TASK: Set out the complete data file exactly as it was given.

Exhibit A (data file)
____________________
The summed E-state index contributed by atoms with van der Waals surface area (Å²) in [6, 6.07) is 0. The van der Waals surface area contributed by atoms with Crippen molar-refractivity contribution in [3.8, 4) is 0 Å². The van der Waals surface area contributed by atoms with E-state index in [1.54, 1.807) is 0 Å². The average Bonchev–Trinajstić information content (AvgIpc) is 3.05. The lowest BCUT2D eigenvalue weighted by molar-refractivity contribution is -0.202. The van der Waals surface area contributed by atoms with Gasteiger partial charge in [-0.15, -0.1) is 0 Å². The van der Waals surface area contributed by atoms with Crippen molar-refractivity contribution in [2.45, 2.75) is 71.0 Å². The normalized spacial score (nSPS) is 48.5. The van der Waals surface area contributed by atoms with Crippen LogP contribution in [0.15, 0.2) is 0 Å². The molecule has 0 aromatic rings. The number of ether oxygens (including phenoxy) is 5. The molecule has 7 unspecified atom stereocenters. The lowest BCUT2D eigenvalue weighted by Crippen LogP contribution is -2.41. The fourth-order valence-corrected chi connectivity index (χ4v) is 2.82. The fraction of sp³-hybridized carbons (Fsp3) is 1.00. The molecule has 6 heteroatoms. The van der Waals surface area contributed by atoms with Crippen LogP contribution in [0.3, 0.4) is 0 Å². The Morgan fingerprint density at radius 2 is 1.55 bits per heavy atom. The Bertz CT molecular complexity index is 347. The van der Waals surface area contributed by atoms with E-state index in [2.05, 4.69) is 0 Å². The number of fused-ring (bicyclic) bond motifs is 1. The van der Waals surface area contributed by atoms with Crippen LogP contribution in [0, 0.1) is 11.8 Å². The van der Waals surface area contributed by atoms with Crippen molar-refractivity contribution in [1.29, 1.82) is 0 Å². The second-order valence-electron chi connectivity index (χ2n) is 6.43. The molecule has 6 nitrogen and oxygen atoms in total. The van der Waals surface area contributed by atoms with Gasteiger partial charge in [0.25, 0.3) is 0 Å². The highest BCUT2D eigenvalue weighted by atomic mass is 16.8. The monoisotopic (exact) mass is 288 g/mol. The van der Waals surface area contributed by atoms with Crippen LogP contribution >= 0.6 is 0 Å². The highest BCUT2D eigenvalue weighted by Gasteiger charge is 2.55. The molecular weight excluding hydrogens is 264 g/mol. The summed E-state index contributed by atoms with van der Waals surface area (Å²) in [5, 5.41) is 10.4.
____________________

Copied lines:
The summed E-state index contributed by atoms with van der Waals surface area (Å²) in [6, 6.07) is 0. The van der Waals surface area contributed by atoms with Crippen molar-refractivity contribution in [3.8, 4) is 0 Å². The van der Waals surface area contributed by atoms with E-state index in [1.54, 1.807) is 0 Å². The average Bonchev–Trinajstić information content (AvgIpc) is 3.05. The lowest BCUT2D eigenvalue weighted by molar-refractivity contribution is -0.202. The van der Waals surface area contributed by atoms with Gasteiger partial charge in [-0.15, -0.1) is 0 Å². The van der Waals surface area contributed by atoms with Crippen molar-refractivity contribution in [2.45, 2.75) is 71.0 Å². The normalized spacial score (nSPS) is 48.5. The van der Waals surface area contributed by atoms with Crippen LogP contribution in [0.15, 0.2) is 0 Å². The molecule has 0 aromatic rings. The number of ether oxygens (including phenoxy) is 5. The molecule has 7 unspecified atom stereocenters. The lowest BCUT2D eigenvalue weighted by Crippen LogP contribution is -2.41. The fourth-order valence-corrected chi connectivity index (χ4v) is 2.82. The fraction of sp³-hybridized carbons (Fsp3) is 1.00. The molecule has 6 heteroatoms. The van der Waals surface area contributed by atoms with Crippen LogP contribution in [0.3, 0.4) is 0 Å². The Morgan fingerprint density at radius 2 is 1.55 bits per heavy atom. The Bertz CT molecular complexity index is 347. The van der Waals surface area contributed by atoms with E-state index in [2.05, 4.69) is 0 Å². The number of fused-ring (bicyclic) bond motifs is 1. The van der Waals surface area contributed by atoms with Crippen LogP contribution in [0, 0.1) is 11.8 Å². The van der Waals surface area contributed by atoms with Crippen molar-refractivity contribution in [1.29, 1.82) is 0 Å². The second-order valence-electron chi connectivity index (χ2n) is 6.43. The molecule has 6 nitrogen and oxygen atoms in total. The van der Waals surface area contributed by atoms with Gasteiger partial charge in [0.25, 0.3) is 0 Å². The highest BCUT2D eigenvalue weighted by atomic mass is 16.8. The monoisotopic (exact) mass is 288 g/mol. The van der Waals surface area contributed by atoms with Crippen LogP contribution >= 0.6 is 0 Å². The highest BCUT2D eigenvalue weighted by Gasteiger charge is 2.55. The molecular weight excluding hydrogens is 264 g/mol. The summed E-state index contributed by atoms with van der Waals surface area (Å²) in [5, 5.41) is 10.4.